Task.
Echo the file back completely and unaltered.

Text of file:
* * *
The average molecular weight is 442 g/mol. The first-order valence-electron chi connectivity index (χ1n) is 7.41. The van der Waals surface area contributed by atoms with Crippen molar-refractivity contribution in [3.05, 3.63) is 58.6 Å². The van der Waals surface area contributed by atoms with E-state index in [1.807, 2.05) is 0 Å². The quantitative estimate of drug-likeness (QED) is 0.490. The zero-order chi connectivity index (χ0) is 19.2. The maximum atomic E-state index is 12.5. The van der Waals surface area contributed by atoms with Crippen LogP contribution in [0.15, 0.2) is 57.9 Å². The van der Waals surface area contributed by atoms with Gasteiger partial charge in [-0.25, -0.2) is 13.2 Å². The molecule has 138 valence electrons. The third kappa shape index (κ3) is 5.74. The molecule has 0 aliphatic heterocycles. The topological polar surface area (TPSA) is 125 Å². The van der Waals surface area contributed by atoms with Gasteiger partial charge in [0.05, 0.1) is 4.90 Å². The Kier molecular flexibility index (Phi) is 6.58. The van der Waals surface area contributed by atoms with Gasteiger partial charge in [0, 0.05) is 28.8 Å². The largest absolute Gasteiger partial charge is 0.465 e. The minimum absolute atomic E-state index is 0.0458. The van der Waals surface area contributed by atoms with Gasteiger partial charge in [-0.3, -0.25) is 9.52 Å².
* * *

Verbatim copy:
The average molecular weight is 442 g/mol. The first-order valence-electron chi connectivity index (χ1n) is 7.41. The van der Waals surface area contributed by atoms with Crippen molar-refractivity contribution in [3.05, 3.63) is 58.6 Å². The van der Waals surface area contributed by atoms with E-state index in [1.807, 2.05) is 0 Å². The quantitative estimate of drug-likeness (QED) is 0.490. The zero-order chi connectivity index (χ0) is 19.2. The maximum atomic E-state index is 12.5. The van der Waals surface area contributed by atoms with Crippen LogP contribution in [0.15, 0.2) is 57.9 Å². The van der Waals surface area contributed by atoms with Gasteiger partial charge in [-0.25, -0.2) is 13.2 Å². The molecule has 138 valence electrons. The third kappa shape index (κ3) is 5.74. The molecule has 0 aliphatic heterocycles. The topological polar surface area (TPSA) is 125 Å². The van der Waals surface area contributed by atoms with Gasteiger partial charge in [0.05, 0.1) is 4.90 Å². The Kier molecular flexibility index (Phi) is 6.58. The van der Waals surface area contributed by atoms with Gasteiger partial charge in [0, 0.05) is 28.8 Å². The largest absolute Gasteiger partial charge is 0.465 e. The minimum absolute atomic E-state index is 0.0458. The van der Waals surface area contributed by atoms with Gasteiger partial charge in [-0.3, -0.25) is 9.52 Å².